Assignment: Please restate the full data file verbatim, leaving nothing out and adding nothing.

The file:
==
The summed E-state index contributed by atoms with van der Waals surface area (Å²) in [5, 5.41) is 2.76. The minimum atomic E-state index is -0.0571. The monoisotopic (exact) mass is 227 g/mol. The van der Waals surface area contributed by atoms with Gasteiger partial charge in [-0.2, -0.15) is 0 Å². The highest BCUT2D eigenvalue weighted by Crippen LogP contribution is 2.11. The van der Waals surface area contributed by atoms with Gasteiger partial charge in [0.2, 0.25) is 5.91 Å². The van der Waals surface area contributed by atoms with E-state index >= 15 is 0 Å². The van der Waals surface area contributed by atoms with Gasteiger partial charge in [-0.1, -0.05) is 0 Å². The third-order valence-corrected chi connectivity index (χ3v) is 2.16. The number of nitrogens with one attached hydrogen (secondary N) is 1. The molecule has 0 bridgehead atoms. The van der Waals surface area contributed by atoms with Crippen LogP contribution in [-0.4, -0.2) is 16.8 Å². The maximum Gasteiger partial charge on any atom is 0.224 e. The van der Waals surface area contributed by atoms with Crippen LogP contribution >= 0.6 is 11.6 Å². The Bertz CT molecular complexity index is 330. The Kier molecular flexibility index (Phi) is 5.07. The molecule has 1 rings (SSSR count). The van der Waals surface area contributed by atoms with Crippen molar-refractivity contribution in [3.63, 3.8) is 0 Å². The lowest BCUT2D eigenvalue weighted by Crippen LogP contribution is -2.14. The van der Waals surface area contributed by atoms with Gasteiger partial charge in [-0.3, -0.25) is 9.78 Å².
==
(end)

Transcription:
The summed E-state index contributed by atoms with van der Waals surface area (Å²) in [5, 5.41) is 2.76. The minimum atomic E-state index is -0.0571. The monoisotopic (exact) mass is 227 g/mol. The van der Waals surface area contributed by atoms with Gasteiger partial charge in [-0.2, -0.15) is 0 Å². The highest BCUT2D eigenvalue weighted by Crippen LogP contribution is 2.11. The van der Waals surface area contributed by atoms with Gasteiger partial charge in [0.2, 0.25) is 5.91 Å². The van der Waals surface area contributed by atoms with E-state index >= 15 is 0 Å². The van der Waals surface area contributed by atoms with Gasteiger partial charge in [-0.1, -0.05) is 0 Å². The third-order valence-corrected chi connectivity index (χ3v) is 2.16. The number of nitrogens with one attached hydrogen (secondary N) is 1. The molecule has 0 bridgehead atoms. The van der Waals surface area contributed by atoms with Crippen LogP contribution in [-0.4, -0.2) is 16.8 Å². The maximum Gasteiger partial charge on any atom is 0.224 e. The van der Waals surface area contributed by atoms with Crippen LogP contribution >= 0.6 is 11.6 Å². The Bertz CT molecular complexity index is 330. The Kier molecular flexibility index (Phi) is 5.07. The molecule has 1 rings (SSSR count). The van der Waals surface area contributed by atoms with Crippen molar-refractivity contribution in [3.63, 3.8) is 0 Å². The lowest BCUT2D eigenvalue weighted by Crippen LogP contribution is -2.14. The van der Waals surface area contributed by atoms with Gasteiger partial charge in [-0.3, -0.25) is 9.78 Å².